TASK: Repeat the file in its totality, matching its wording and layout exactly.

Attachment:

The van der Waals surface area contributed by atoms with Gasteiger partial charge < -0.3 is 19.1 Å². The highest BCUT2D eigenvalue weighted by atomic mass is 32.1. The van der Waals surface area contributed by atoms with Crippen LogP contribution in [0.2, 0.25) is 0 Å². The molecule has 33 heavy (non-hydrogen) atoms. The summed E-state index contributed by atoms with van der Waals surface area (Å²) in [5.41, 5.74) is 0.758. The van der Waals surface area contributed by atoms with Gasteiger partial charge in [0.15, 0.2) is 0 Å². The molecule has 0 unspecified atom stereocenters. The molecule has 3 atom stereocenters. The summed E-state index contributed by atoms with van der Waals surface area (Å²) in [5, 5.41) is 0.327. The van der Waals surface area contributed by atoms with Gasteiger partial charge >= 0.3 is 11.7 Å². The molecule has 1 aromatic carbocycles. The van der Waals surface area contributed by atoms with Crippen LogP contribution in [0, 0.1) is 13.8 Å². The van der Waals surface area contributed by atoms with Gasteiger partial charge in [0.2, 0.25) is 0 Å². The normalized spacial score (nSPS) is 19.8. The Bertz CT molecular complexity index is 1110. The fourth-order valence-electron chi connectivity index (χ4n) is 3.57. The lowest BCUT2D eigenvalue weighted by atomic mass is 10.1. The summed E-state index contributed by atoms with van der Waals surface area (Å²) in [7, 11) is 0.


The van der Waals surface area contributed by atoms with Gasteiger partial charge < -0.3 is 19.1 Å². The highest BCUT2D eigenvalue weighted by atomic mass is 32.1. The van der Waals surface area contributed by atoms with Crippen LogP contribution in [0.2, 0.25) is 0 Å². The molecule has 33 heavy (non-hydrogen) atoms. The summed E-state index contributed by atoms with van der Waals surface area (Å²) in [5.41, 5.74) is 0.758. The van der Waals surface area contributed by atoms with Gasteiger partial charge in [0.15, 0.2) is 0 Å². The molecule has 0 unspecified atom stereocenters. The molecule has 3 atom stereocenters. The summed E-state index contributed by atoms with van der Waals surface area (Å²) in [5, 5.41) is 0.327. The van der Waals surface area contributed by atoms with Gasteiger partial charge >= 0.3 is 11.7 Å². The molecule has 1 aromatic carbocycles. The van der Waals surface area contributed by atoms with Crippen LogP contribution in [0, 0.1) is 13.8 Å². The van der Waals surface area contributed by atoms with Gasteiger partial charge in [0.2, 0.25) is 0 Å². The normalized spacial score (nSPS) is 19.8. The Bertz CT molecular complexity index is 1110. The fourth-order valence-electron chi connectivity index (χ4n) is 3.57. The lowest BCUT2D eigenvalue weighted by atomic mass is 10.1. The summed E-state index contributed by atoms with van der Waals surface area (Å²) in [7, 11) is 0.